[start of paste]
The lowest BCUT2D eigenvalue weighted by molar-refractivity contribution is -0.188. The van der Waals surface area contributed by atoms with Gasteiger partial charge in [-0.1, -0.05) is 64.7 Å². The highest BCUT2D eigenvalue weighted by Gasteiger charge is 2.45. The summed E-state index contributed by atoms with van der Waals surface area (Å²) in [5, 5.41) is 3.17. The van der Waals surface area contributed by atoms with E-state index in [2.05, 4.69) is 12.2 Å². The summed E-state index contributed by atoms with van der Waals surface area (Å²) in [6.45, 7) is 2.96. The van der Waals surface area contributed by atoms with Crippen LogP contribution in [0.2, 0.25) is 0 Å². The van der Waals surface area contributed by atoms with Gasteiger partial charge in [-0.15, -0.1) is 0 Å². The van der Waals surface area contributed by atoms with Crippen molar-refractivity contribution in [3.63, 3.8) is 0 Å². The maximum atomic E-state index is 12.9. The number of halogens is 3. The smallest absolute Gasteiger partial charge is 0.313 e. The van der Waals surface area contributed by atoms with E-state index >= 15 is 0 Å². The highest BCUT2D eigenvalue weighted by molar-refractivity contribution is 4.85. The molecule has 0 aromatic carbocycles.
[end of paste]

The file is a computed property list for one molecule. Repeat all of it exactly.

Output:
The lowest BCUT2D eigenvalue weighted by molar-refractivity contribution is -0.188. The van der Waals surface area contributed by atoms with Gasteiger partial charge in [-0.1, -0.05) is 64.7 Å². The highest BCUT2D eigenvalue weighted by Gasteiger charge is 2.45. The summed E-state index contributed by atoms with van der Waals surface area (Å²) in [5, 5.41) is 3.17. The van der Waals surface area contributed by atoms with E-state index in [2.05, 4.69) is 12.2 Å². The summed E-state index contributed by atoms with van der Waals surface area (Å²) in [6.45, 7) is 2.96. The van der Waals surface area contributed by atoms with Crippen LogP contribution in [0.2, 0.25) is 0 Å². The van der Waals surface area contributed by atoms with Gasteiger partial charge in [-0.15, -0.1) is 0 Å². The van der Waals surface area contributed by atoms with Crippen molar-refractivity contribution in [3.63, 3.8) is 0 Å². The maximum atomic E-state index is 12.9. The number of halogens is 3. The smallest absolute Gasteiger partial charge is 0.313 e. The van der Waals surface area contributed by atoms with E-state index >= 15 is 0 Å². The highest BCUT2D eigenvalue weighted by molar-refractivity contribution is 4.85. The molecule has 0 aromatic carbocycles.